At 1:30 p.m. I observed a white, five gallon container several yards to the left of the footpath and a sign with the words "Poison - Do Not Touch - U.H. Zoology" written on it at the bottom of a tree directly on the trail border. Also, blue ribbon with yellow tags attached to woody plants along the route appeared periodically. During a leeward stretch, the uppermost Kawainui waterfall came into view, a long lovely vertical cascade. At 2 p.m. I arrived at the stacked remains of the Kahuku Cabin. A green portable lavatory was among the debris.
Descended briefly through a narrow defile (literally, a narrow passage or gorge) which had a short, rusty metal pole protruding from its left wall. An excellent vista of spectacular Kaipapa'u Gulch followed, along with a wonderful windward section of the Summit Trail, a steep cliff forming the right perimeter of the footpath. Dropped down into and climbed out of a deep gut (canal or strait) in the trail while on the windward tract.
The trail then crossed over to the leeward side of the summit ridge and eventually went underneath a boulder partially hidden by vegetation. Two more huge rocks were encountered soon after, one of which was directly in the middle of the trail. Its location made for a nice place to rest and featured an outstanding viewspot of the Waianae Range/Ka'ena Point/Dillingham Air Field in the distance and the leeward Ko'olau valleys below. Carefully negotiated a landslide which wiped out the original footpath, climbed steadily and had to grit my teeth while plowing through thick flora consisting mainly of clidemia. The long leeward segment continued, interupted only by two pleasant ravines, the first providing a superb windward overlook of the Laie Coast including Laniloa (Laie Pt) and the islands of Kihewamoku, Mokuauia (Goat Island), Pulemoku, Kukuihoolua, and Mokualai.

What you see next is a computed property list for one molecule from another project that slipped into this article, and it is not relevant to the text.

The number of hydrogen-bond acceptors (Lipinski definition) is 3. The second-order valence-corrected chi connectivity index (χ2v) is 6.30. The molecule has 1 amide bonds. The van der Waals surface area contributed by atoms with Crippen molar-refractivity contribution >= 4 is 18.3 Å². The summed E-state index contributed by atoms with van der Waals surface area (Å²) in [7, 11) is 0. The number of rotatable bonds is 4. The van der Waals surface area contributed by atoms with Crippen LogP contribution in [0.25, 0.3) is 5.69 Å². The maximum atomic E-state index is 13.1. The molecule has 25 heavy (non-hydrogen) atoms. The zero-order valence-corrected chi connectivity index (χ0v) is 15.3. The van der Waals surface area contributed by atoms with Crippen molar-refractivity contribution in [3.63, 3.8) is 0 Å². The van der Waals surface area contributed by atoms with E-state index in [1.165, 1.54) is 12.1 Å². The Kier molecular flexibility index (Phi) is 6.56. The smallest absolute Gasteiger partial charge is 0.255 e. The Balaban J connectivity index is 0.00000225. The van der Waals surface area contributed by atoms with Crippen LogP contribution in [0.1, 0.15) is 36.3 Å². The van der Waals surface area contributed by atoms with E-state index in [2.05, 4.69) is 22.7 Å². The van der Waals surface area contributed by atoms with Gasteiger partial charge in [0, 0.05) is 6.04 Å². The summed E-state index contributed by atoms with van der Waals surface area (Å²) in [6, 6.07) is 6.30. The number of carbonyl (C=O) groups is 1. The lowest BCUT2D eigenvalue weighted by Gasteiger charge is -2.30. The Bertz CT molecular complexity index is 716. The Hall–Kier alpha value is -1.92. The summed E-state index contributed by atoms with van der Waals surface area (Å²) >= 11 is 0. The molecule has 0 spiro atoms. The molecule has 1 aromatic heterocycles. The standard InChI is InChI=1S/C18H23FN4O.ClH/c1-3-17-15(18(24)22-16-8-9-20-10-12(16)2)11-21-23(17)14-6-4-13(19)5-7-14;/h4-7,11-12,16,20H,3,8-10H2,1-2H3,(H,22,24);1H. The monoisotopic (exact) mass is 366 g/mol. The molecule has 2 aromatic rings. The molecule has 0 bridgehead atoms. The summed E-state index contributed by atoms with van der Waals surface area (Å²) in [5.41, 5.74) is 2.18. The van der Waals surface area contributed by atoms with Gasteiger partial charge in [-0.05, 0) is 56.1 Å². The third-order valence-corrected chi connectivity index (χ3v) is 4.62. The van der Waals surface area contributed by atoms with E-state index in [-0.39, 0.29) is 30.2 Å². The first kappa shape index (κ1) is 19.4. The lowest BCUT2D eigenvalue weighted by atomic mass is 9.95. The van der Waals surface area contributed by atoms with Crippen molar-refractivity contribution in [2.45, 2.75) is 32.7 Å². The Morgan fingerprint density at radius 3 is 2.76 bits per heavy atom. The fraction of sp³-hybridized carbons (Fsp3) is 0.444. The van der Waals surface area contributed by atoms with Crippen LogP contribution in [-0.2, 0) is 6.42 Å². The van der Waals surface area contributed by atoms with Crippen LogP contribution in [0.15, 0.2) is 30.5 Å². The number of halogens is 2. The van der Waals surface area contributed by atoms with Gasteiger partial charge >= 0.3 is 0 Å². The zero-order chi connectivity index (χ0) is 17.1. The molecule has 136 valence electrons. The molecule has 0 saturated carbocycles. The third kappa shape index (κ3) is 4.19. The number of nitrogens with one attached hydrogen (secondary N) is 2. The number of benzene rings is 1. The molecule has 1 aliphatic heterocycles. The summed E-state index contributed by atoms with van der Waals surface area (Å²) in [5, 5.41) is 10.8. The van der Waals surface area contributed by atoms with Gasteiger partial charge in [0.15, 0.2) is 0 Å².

Finally, around 3 p.m., the Ko'olau Summit Trail shifted back to windward (hurray!!!) and offered terrific windward sights but was muddy and mostly overgrown (low level vegetation, not the high, in-your-face variety). A brief leeward stretch ensued then the footpath switched to windward, cliff walls forming the right boundary.
Unfortunately, another lengthy leeward section came about. I scored a propane bottle holder while working through the area but my right foot came completely out of its shoe due to the ankle deep mud. Gazed at the ridges coming up from the leeward side of the summit ridge and the upper valleys between them, suffered through an additional landslide/thicket of clidemia combo, and heard my voice echo in the back of a leeward gulch.
I spotted the red Kualoa chopper in the distance. As much as I hate the flying machine, seeing it told me that I wasn't very far from the Castle Trail.
A few minutes after 4 p.m. as I was steadily ascending on the windward side of the Ko'olau Mountain Range, the sky became overcast and mist began to move in. I breathed a sign of relief when the fog dissipated as fast as it had appeared. Nonetheless, the overcast conditions continued.
Got to the junction with the Castle Trail at 4:08 p.m. marked by a rusty metal stake and a long, dark colored PVC pipe.
Another side note - during the first half of 1996 I called Stuart Ball inquiring about the Castle Trail and he explained how to get to it via the Nipple/Kamapua'a/Waiahilahila Trail. My first attempt on May 4th of that year was exploratory and I ran out of time. A week later, however, I made it all the way to the KST/Castle Trail junction although socked in during the upper Castle leg. On this occasion (clear conditions), I was almost certain that I would arrive at the Kamapua'a/Castle junction with plenty of daylight remaining. Wrong!
At 4:12 p.m. I commenced pushing/cutting through thick flora along the Castle Trail heading toward Punalu'u Valley as it initially contoured beside a ridge. Occasionally, I inspected the ground for a trench which is sometimes characteristic of a graded footpath to ensure I was still on the trail. Spotted another long, dark colored PVC pipe sticking up out of the ground on the right.